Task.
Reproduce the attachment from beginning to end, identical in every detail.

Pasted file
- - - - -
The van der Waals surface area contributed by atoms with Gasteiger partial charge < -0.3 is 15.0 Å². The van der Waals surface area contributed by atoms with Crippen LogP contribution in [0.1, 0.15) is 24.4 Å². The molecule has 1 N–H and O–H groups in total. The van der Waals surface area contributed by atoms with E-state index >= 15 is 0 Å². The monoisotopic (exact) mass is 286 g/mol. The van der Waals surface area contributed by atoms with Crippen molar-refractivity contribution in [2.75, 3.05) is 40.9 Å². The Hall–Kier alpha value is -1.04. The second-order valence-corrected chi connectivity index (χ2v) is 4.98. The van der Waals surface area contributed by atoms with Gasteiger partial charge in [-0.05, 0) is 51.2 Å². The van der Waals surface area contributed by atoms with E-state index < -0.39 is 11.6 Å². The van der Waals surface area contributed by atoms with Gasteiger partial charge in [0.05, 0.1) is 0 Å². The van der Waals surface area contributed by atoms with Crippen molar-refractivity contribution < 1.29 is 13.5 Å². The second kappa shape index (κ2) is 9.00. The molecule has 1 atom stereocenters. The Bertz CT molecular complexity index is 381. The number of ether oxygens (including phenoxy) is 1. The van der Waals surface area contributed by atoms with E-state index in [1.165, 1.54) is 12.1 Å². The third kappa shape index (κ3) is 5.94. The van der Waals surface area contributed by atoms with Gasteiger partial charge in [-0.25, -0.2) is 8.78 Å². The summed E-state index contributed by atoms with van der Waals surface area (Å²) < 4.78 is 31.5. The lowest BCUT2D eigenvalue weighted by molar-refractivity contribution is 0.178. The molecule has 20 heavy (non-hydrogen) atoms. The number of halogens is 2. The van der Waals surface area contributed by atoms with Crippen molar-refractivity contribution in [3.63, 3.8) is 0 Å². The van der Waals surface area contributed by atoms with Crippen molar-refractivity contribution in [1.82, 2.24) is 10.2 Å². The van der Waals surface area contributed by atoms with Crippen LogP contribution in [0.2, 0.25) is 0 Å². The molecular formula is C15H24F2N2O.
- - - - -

The van der Waals surface area contributed by atoms with Gasteiger partial charge < -0.3 is 15.0 Å². The van der Waals surface area contributed by atoms with Crippen LogP contribution in [0.1, 0.15) is 24.4 Å². The molecule has 1 N–H and O–H groups in total. The van der Waals surface area contributed by atoms with E-state index >= 15 is 0 Å². The monoisotopic (exact) mass is 286 g/mol. The van der Waals surface area contributed by atoms with Crippen molar-refractivity contribution in [2.75, 3.05) is 40.9 Å². The Hall–Kier alpha value is -1.04. The second-order valence-corrected chi connectivity index (χ2v) is 4.98. The van der Waals surface area contributed by atoms with Gasteiger partial charge in [-0.05, 0) is 51.2 Å². The van der Waals surface area contributed by atoms with E-state index < -0.39 is 11.6 Å². The van der Waals surface area contributed by atoms with Gasteiger partial charge in [0.05, 0.1) is 0 Å². The van der Waals surface area contributed by atoms with Crippen molar-refractivity contribution < 1.29 is 13.5 Å². The second kappa shape index (κ2) is 9.00. The molecule has 1 atom stereocenters. The Bertz CT molecular complexity index is 381. The number of ether oxygens (including phenoxy) is 1. The van der Waals surface area contributed by atoms with E-state index in [1.165, 1.54) is 12.1 Å². The third kappa shape index (κ3) is 5.94. The van der Waals surface area contributed by atoms with Gasteiger partial charge in [-0.25, -0.2) is 8.78 Å². The summed E-state index contributed by atoms with van der Waals surface area (Å²) < 4.78 is 31.5. The lowest BCUT2D eigenvalue weighted by molar-refractivity contribution is 0.178. The molecule has 20 heavy (non-hydrogen) atoms. The number of halogens is 2. The van der Waals surface area contributed by atoms with Crippen molar-refractivity contribution in [3.63, 3.8) is 0 Å². The van der Waals surface area contributed by atoms with Crippen molar-refractivity contribution in [1.82, 2.24) is 10.2 Å². The van der Waals surface area contributed by atoms with Crippen LogP contribution in [0.2, 0.25) is 0 Å². The molecular formula is C15H24F2N2O.